Remember making those red cubes ? I keep ending up with a ton of excess hydrogen and a hard time keeping the refineries going to make refined oil. So you have to find some way to solve this, like make additional oil extractors over other oil seeps and feed that to a refinery farm doing nothing but extracting the fuel.

You can also make small quantities of Organic Crystals with the wood and plants on your planet. So I gather as much of that stuff as I can, store it, and once the recipe unlocks I make as much as I can.

That’s as far as I have gotten. I restarted the first time because it was all confusing. Second restart was due to choking on oil and hydrogen in a huge mess. Third restart due to Organic Crystal madness. But I’m starting to see a pattern here and am producing resources for the next cube. The easy one is a crystal made from silicon, and these are under construction already. The hard one will be on my research path sometime soon.

Also, set up a plant to make sulfuric acid. This requires – you guessed it – refined fuel, water, and stones. The recipe for graphene requires it, and this stuff is for solar sails and your interplanetary, or planetary, drone system.

And remember to take in all the sights. The visuals are just breathtaking.

What I would really like to understand is just HOW you construct the Dyson Sphere, but it appears the tools don’t work until you have finished the tech tree.

More Than Conquering The Galaxy ?

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ROTP is definitely an awesome game as it approaches release – go take a look. The end goal, of course, is to conquer the galaxy, meaning every system which has a maximum of one planet in it. Each planet is simplified as well, to permit the task to be completed.

I hadn’t really thought people might be able to design a better game, with a BIGGER GOAL than that, and incorporating more detail than simplified sliders, but it appears Youthcat games – a Chinese group of designers – have managed it with the Dyson Sphere Program. The universe is empty, so we’re not talking about conquest……….. although that might come in the future of this early access game. You apparently pick a system, and set to work creating a Dyson Sphere, a set of constructions around the star to harvest absolutely all of that stellar energy.

The game immediately brings to mind Factorio. Probably Satisfactory as well, although a “3D Factorio” was not enough to convince me to try it. The visuals are all really pretty, and I’m very clearly playing a Factorio clone. Mine iron. Mine copper. Start researching – which costs things you build with Iron and Copper. Manufacture stuff in a massive factory to reach the end goal.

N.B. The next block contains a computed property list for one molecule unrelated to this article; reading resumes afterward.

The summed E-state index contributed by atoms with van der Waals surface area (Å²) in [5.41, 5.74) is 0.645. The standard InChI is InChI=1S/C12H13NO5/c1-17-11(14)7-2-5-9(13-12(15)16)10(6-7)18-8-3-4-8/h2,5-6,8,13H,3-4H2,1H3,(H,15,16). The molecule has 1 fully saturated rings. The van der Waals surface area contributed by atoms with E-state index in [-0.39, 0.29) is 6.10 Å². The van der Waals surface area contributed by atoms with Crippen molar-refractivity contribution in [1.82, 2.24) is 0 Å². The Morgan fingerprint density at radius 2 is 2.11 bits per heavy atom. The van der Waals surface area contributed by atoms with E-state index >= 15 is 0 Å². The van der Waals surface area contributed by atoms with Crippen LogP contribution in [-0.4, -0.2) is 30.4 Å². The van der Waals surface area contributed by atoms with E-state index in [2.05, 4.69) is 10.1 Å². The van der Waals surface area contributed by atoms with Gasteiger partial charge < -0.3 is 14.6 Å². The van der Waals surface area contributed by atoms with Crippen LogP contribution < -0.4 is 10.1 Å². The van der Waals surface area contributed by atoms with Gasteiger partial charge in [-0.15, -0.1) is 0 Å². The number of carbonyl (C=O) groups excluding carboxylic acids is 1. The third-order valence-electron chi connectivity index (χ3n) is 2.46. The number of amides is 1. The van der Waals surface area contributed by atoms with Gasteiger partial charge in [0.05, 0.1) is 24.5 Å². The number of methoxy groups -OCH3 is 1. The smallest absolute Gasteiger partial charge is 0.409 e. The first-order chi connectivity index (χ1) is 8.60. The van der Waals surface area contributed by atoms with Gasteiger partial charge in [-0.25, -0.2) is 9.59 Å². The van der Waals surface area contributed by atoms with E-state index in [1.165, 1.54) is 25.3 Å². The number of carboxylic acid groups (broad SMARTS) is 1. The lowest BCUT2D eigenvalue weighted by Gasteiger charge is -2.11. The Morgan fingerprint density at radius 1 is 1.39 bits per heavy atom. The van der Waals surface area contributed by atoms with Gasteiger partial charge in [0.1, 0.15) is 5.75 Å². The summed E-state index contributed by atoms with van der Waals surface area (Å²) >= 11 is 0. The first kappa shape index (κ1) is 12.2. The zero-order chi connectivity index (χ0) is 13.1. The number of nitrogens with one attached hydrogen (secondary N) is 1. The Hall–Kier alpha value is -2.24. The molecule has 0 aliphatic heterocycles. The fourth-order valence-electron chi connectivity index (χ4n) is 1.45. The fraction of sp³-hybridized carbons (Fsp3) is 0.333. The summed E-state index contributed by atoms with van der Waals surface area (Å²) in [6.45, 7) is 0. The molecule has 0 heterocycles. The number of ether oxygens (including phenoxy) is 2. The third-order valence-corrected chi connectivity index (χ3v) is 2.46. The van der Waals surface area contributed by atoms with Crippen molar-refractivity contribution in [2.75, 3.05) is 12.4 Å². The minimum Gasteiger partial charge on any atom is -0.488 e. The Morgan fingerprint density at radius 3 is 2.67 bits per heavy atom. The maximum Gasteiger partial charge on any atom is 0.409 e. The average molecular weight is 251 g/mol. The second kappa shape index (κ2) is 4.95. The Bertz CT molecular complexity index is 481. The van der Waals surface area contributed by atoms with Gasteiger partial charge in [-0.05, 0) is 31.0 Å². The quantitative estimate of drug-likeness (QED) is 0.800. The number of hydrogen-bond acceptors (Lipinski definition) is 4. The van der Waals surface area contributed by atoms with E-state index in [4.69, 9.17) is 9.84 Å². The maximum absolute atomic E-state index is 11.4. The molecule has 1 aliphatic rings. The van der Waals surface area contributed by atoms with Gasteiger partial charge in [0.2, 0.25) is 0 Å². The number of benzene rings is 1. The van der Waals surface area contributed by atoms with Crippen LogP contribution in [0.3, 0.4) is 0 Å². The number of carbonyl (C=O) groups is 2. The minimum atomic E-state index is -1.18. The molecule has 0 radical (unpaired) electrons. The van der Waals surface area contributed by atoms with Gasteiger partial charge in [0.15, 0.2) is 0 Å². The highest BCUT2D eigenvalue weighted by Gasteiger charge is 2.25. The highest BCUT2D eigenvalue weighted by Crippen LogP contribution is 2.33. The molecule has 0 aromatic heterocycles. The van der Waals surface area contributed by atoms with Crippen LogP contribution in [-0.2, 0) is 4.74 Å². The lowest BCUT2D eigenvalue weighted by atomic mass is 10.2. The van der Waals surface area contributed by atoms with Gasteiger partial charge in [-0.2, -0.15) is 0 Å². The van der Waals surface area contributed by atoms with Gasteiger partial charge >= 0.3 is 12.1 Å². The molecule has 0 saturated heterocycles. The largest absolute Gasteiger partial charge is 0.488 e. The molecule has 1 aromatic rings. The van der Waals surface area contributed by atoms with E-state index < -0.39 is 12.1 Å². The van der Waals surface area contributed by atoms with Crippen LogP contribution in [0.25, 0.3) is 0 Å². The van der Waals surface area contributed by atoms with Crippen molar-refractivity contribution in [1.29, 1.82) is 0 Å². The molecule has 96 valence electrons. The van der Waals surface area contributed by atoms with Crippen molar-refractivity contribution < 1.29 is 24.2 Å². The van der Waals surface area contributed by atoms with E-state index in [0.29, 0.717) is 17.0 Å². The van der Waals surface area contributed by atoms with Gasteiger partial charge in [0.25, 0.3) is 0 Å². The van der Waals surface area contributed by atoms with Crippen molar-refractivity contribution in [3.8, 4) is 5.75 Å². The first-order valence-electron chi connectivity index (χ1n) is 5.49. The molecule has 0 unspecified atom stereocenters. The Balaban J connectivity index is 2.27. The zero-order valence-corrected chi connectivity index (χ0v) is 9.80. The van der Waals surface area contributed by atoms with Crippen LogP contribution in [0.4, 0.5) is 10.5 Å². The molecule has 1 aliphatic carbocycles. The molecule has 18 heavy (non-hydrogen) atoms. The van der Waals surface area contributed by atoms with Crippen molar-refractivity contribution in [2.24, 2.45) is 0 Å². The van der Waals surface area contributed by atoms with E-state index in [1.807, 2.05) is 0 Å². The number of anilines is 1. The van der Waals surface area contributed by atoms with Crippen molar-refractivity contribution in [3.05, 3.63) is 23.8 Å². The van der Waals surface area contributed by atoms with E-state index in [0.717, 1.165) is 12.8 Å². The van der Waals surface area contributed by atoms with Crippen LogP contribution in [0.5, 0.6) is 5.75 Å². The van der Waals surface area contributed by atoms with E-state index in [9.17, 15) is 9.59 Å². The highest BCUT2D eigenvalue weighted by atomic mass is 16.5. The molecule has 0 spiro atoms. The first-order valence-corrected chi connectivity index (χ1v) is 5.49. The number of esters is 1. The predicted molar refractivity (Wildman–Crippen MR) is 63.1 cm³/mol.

You are a mech (In effect – the text is more subtle), and you build and sculpt your initial planet until you can begin to move from planet to planet; and presumably from star to star. The end goal is pretty far off for me, but I’m getting the hang of it and it is incredibly polished and bug free for an Early Access steam game.

Definitely something to consider buying, and this week, it’s on sale for a mere $18. $20 full price. It’s release week, and will be on sale for 41 hours as I write this.

I’ve owned the game for about four days, and ……… there have been four micro patches in that time. The developer appears serious about being committed to the game and finishing it all up. True, these are seriously micro patches (Like one new feature and 3-4 issues dealt with) but the attention is important.

If you REALLY want to find something to complain about, I’m sure you can – the translation isn’t perfect, maybe all the phrasing makes sense in Chinese – Or the minimal documentation – but it looks like a worthy successor to Factorio which can capture hundreds of hours from you.

Not Actually Impossible

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I recall reading an analysis of the chance that any player will get a Light or Dark Nat 5 in Summoners War. It was well reasoned, and showed the math that you would probably never get one. Unless you were lucky.

I’m lucky. I have Pontos, the Light Sea Emperor.

S1 – Transfers a harmful effect to the enemy.

S2 – AOE attack that silences enemies for 2 turns.

S3 – Grants immunity and invincibility to all allies for 1 turn.

Based on that last skill, it sounds like the obvious runing choice is triple will, which should make that timeframe four turns instead of one, unless there’s some exception carved out in the code I’m unaware of.

And of course, where do you get will runes ? That’s right – the Dragons basement. My Tricaru project takes on even more significance based on that.

It turns out someone has already made an even better spreadsheet than the one I came up with, and I’m using this to try and solve the 18-ish piece puzzle of getting runes to achieve the Tricaru team. The good news is I have the three 2/4/6 runes on the first Icaru, with one set even being determination, thus giving me more wiggle room for the stats.

Been farming all day the rifts in search of either runes, or rune materials, but so far haven’t added to the three existing. Slot 1 is easy, but slots 3 and 5 have very steep and random requirements so it’s a question of waiting for the RNG to settle.

I recall something I learned in math class about random numbers – the anomalous results tend to “clump”. I am hoping that I get some nice clumpy results and more Nat4 and Nat5 light & dark creatures.

Building (Tr)icaru

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The new hotness in Summoners War is building a team to clear the Dragons basement. The meta team is usually called Tricaru, which consists of three Icarus, plus Verdehile which long time players all have.

You might think, as I did, that the difficulty is just creating three Icaru with full second awakening, but that would not be correct. The challenge is runing each Icaru. I had no idea it would be this difficult when I started.

The magic number is getting 2381 extra defense points for me (as per the community’s table). Okay. That doesn’t sound hard, but it turns out it actually is.

Target Defense2381
2 Defense Artifacts(200)